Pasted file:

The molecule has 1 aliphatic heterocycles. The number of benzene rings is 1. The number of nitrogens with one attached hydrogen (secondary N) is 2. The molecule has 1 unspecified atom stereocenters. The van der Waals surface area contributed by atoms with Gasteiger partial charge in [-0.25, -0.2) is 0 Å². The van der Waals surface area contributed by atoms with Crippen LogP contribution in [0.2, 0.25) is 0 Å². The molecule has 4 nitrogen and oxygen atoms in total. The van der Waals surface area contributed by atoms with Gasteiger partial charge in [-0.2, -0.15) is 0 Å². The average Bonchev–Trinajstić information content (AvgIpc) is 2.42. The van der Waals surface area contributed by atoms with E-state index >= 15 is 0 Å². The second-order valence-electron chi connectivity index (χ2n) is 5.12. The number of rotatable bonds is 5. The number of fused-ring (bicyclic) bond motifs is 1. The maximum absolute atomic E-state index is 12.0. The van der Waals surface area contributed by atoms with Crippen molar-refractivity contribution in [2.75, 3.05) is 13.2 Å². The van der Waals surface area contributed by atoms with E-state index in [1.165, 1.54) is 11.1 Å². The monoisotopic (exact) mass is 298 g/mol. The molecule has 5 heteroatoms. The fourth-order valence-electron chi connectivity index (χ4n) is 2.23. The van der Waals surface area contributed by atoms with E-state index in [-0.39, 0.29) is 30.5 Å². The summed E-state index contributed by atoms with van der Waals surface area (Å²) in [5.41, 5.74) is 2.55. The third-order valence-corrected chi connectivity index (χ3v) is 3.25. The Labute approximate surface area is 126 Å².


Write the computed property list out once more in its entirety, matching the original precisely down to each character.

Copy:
The molecule has 1 aliphatic heterocycles. The number of benzene rings is 1. The number of nitrogens with one attached hydrogen (secondary N) is 2. The molecule has 1 unspecified atom stereocenters. The van der Waals surface area contributed by atoms with Gasteiger partial charge in [-0.25, -0.2) is 0 Å². The van der Waals surface area contributed by atoms with Crippen LogP contribution in [0.2, 0.25) is 0 Å². The molecule has 4 nitrogen and oxygen atoms in total. The van der Waals surface area contributed by atoms with Gasteiger partial charge in [-0.2, -0.15) is 0 Å². The average Bonchev–Trinajstić information content (AvgIpc) is 2.42. The van der Waals surface area contributed by atoms with E-state index >= 15 is 0 Å². The second-order valence-electron chi connectivity index (χ2n) is 5.12. The number of rotatable bonds is 5. The number of fused-ring (bicyclic) bond motifs is 1. The maximum absolute atomic E-state index is 12.0. The van der Waals surface area contributed by atoms with Crippen molar-refractivity contribution in [2.75, 3.05) is 13.2 Å². The van der Waals surface area contributed by atoms with E-state index in [1.165, 1.54) is 11.1 Å². The monoisotopic (exact) mass is 298 g/mol. The molecule has 5 heteroatoms. The fourth-order valence-electron chi connectivity index (χ4n) is 2.23. The van der Waals surface area contributed by atoms with E-state index in [-0.39, 0.29) is 30.5 Å². The summed E-state index contributed by atoms with van der Waals surface area (Å²) in [5.41, 5.74) is 2.55. The third-order valence-corrected chi connectivity index (χ3v) is 3.25. The Labute approximate surface area is 126 Å².